As 2018 comes to an end, in an extract from the introduction to Mobile-First Journalism I look at how the past few years have shaped the current face of mobile and social-native journalism — and what that means for its future.
The mood around mobile and social changed dramatically in 2018. To those working in the field, it could sometimes feel like being caught in the crossfire of a battle. Fake news, Russian trolls, concerns over filter bubbles and hoaxes, censorship, algorithms and profit warnings have all shown that the path to mobile-first publishing is going to be anything but an easy one.
Like any new territory, the mobile landscape is being fought over fiercely. But take a step back from the crossfire and you will see that different actors are fighting over different things, in different ways: and there isn’t just one battle — but three. Continue reading →
The Huffington Post’s UK editor-in-chief Stephen Hull has provoked a curious backlash on Twitter following an appearance on Radio 4’s Media Show where he was asked why he doesn’t pay writers, writes Alex Iacovangelo.
“I love this question,” he replied:
“If I was paying someone to write something because I want it to get advertising, that’s not a real authentic way of presenting copy.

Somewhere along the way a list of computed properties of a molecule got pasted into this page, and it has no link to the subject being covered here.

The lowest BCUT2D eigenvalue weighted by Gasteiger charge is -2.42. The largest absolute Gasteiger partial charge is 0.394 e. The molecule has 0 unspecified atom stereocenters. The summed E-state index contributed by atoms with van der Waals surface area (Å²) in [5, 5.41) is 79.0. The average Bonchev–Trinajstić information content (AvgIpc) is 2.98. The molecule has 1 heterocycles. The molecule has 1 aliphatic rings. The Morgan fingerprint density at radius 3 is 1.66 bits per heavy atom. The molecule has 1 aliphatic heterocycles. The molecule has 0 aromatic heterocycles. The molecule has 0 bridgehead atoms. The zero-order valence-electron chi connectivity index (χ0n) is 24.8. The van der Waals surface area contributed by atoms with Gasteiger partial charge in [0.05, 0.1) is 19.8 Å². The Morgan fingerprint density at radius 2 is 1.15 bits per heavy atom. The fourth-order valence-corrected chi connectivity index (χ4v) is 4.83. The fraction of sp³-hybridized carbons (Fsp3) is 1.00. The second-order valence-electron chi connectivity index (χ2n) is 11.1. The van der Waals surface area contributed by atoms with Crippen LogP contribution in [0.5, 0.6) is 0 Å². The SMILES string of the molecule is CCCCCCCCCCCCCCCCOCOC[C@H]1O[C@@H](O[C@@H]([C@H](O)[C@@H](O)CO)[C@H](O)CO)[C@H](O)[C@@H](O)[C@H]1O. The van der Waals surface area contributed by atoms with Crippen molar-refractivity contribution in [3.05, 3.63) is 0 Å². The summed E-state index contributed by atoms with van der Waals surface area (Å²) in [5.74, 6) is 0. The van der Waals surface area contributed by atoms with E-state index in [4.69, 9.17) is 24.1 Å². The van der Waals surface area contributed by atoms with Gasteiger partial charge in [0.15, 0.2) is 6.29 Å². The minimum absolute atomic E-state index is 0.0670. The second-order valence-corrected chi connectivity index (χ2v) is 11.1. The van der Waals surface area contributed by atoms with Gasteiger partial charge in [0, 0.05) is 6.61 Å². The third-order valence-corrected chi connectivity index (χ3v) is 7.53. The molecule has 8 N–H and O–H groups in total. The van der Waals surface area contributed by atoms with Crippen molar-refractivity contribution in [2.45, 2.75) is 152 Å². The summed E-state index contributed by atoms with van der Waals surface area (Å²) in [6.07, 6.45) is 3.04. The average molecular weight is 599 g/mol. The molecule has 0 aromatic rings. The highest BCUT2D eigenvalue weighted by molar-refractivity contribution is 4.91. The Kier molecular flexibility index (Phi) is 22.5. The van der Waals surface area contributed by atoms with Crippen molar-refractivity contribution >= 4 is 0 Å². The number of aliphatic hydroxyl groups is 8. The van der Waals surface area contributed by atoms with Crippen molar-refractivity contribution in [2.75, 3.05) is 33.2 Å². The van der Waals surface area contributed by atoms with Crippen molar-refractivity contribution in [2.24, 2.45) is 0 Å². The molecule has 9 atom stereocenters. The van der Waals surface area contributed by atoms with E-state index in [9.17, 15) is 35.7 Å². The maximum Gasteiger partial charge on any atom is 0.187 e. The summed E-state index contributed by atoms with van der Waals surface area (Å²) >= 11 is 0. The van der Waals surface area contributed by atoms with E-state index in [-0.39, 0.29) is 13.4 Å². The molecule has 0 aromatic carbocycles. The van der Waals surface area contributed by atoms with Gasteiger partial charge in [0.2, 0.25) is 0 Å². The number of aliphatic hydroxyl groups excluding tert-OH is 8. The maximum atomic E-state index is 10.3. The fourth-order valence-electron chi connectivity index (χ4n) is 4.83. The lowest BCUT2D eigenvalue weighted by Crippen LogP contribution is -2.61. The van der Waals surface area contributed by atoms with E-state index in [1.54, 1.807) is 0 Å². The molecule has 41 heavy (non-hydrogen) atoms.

“When somebody writes something for us, we know it’s real, we know they want to write it. It’s not been forced or paid for. I think that’s something to be proud of.”
Tweeters quickly condemned him for encouraging the tactic during a time when jobs are being cut and budding journalists struggle to financially survive.
When a national news story breaks and you need local reaction, how do you exclude the national-level updates that dominate all the other coverage? On Twitter there’s a simple answer: search within lists.
The free version of Twittercounter does something very simple: it shows you a chart comparing two of three metrics: your followers, your volume of tweets, or the number of people you are following.
It’s not completely accurate, but its simplicity does something very important: it focuses your attention on whether your use of social media has any impact, on one metric at least: the size of your audience.
Of course followers is only one metric – I’ll write in a future post about other metrics and other ways of measuring those – but the ease with which Twittercounter works makes it as good a place as any for aspiring students to begin exploring the importance of measurement in modern journalism.
By way of example, here are 11 charts which show how a simple tool like Twittercounter can illustrate what you’re going right as a journalist – and where you can improve. Continue reading →